Another familiar scenario is a designer completing a schematic, sending it out to the team for review, scheduling a meeting with everyone a few days later, and everyone showing up to the meeting without having looked at the schematic! Everyone expected to talk about the design as a team. This approach is not as valuable. With layout it’s even worse. A completed layout, especially one with 8+ layers, can be so complicated that’s it’s too daunting and difficult to review all at once at the end. Finally, a lack of tools to streamline the process is the most prominent reason that companies skip design review or is the most likely reason for why they fail at design review (think back to those red pens and meeting rooms).
3- Design review shouldn’t be a separate task in the design cycle.
The best way to do design review, in our humble opinion, is to set up an incremental design review process. A short review should be done after each component (or small group of components) is placed on the schematic or layout and is mostly connected. This task is much more manageable for busy engineers. It may only take 1 hour or less to go over the datasheet and check for mistakes. It lets engineers ask questions early about design decisions. And best of all, when the design is finished and ready for final review, all team members are already familiar with every part of the design and will be much more effective at reviewing. In other words, we suggest distributing the review time throughout the design process instead of doing it all at the end. To dig into the analogy with software development, can you imagine writing an entire application and reviewing the whole code base at the end? This wouldn’t make much sense. And the claim that incremental design review works is not just a hypothesis: 97% of companies that implemented an incremental design review process in their standard design cycle found more defects on average than teams that did not. Even better, 72% had one less board revision.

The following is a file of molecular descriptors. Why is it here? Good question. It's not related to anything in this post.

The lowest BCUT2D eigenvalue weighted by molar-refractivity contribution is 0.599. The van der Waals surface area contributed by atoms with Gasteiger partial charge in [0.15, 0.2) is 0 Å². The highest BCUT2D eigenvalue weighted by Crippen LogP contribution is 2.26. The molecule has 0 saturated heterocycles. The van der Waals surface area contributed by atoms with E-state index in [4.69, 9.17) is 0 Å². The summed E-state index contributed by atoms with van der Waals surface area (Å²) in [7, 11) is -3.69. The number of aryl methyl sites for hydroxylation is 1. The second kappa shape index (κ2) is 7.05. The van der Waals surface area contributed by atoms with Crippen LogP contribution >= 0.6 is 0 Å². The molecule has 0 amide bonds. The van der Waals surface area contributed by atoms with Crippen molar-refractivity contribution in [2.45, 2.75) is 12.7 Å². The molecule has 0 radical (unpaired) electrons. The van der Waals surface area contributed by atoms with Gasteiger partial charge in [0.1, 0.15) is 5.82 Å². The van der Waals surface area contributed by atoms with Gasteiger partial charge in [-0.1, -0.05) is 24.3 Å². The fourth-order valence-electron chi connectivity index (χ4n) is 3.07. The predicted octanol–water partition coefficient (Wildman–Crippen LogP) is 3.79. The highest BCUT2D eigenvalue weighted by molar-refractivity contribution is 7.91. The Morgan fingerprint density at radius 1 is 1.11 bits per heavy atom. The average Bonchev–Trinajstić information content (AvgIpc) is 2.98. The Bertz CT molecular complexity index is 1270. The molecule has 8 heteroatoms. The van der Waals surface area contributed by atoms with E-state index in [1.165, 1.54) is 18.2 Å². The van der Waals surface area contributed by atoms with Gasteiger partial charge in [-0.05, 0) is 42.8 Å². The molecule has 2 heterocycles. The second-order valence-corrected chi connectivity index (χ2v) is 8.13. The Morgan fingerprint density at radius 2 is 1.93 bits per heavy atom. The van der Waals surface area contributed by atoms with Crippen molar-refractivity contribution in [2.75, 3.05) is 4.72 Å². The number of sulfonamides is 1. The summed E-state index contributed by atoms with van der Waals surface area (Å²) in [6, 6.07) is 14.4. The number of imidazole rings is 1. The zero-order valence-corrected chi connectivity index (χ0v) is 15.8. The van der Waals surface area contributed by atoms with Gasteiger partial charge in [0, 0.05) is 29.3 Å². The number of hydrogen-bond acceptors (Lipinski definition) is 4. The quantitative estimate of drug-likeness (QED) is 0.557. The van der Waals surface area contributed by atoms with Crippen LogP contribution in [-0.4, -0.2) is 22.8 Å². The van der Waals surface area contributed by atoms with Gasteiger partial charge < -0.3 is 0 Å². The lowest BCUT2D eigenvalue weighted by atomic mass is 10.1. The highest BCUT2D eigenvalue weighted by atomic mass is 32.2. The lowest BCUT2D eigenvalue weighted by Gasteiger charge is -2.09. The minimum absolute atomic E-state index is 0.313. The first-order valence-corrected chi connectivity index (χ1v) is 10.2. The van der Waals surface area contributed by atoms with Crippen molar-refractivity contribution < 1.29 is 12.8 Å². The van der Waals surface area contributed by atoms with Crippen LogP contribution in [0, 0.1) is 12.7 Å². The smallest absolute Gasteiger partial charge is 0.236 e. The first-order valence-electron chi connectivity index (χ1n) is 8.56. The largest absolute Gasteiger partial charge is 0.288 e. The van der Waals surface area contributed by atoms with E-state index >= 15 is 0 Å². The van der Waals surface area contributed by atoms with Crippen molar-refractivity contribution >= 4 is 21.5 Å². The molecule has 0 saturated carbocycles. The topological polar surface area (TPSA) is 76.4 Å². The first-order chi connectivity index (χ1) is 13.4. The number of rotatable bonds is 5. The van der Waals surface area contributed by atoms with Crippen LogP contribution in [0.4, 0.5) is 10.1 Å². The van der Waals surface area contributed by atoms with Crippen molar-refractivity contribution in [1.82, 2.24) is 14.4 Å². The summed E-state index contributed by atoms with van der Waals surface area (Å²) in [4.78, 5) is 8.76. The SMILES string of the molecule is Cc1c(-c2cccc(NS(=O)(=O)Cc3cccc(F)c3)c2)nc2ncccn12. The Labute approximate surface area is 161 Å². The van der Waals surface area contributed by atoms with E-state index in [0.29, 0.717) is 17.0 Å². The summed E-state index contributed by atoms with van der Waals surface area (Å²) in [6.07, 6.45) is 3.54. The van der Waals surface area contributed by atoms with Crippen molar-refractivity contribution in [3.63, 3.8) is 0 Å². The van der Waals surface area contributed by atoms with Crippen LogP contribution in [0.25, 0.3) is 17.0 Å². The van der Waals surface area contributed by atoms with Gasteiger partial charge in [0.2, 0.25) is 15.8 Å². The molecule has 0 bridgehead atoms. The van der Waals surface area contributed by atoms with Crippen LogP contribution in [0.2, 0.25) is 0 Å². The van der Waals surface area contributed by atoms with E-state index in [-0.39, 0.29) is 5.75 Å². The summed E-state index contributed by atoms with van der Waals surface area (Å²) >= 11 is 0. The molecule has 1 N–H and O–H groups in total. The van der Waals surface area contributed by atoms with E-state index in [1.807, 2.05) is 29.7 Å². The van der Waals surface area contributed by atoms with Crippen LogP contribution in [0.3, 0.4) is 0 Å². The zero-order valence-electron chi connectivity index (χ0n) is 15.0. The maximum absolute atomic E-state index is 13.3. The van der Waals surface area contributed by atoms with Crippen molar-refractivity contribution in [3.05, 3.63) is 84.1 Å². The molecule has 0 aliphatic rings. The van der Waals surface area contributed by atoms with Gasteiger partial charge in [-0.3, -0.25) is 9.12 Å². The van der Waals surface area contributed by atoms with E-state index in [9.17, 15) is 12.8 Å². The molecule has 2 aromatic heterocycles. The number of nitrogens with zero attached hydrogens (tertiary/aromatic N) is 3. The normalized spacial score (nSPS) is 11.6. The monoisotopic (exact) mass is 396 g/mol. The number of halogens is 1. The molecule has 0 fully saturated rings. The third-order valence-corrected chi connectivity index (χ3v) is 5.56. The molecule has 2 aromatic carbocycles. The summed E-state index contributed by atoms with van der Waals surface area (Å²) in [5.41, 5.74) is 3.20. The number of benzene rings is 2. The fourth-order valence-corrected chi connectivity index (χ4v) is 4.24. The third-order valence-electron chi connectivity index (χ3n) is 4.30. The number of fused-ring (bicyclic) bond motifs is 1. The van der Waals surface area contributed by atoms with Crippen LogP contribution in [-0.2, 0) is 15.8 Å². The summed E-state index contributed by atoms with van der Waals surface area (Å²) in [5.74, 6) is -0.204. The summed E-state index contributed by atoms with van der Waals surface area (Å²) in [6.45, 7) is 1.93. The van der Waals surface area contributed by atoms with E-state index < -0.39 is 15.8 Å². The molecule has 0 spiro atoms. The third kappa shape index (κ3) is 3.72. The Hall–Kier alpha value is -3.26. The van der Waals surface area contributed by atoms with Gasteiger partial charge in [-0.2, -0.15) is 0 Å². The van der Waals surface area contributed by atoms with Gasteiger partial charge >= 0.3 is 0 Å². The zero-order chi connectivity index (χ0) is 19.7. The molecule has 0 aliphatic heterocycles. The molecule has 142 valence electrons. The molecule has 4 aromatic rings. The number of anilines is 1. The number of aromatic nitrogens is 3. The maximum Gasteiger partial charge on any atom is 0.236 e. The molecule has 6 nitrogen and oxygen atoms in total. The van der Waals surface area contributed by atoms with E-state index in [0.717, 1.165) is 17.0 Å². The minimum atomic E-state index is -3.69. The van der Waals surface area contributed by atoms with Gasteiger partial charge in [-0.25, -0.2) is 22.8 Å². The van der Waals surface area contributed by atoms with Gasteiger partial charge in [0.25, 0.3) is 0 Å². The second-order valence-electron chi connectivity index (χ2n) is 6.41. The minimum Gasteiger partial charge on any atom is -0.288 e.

Incremental design review needs to be instilled in the team culture. Managers need to foster an environment where mistakes are okay. Engineers shouldn’t feel uncomfortable putting their work up for incremental review. There needs to be a very supportive team culture where it’s understood that the primary goal is to create the best product possible and become better designers along the way. Mistakes should be celebrated (as long as they’re only made once) because you learn something really important with each mistake.
4 – Current design review tools may as well be from the Middle Age
Ok, this one may be a bit extreme but… red pens, and (non 3D) printed PDFs are probably the most inefficient tools to achieve a proper design review. Why? Because if you annotate and comment on printed PDFs then it’s likely that one poor dude will have to go back and fix all the defects. And he’s probably going to get several copies of the design with different issues pointed on each of them. Then he’s supposed to summarize all of it and adjust the design with as little delay as possible. With this approach, how do you understand design decisions? How do you keep track of what remains to be fixed? How does someone other than the overwhelmed designated-victim assess the project status and define an ETA?
But don’t panic, it is definitely not your fault. Nor your manager’s. There are currently no good tools for design review especially if you want to do incremental design review. Actually, that’s not true: there is now one tool to do this. Its called Upverter. But this is not the right time or place to talk about this 🙂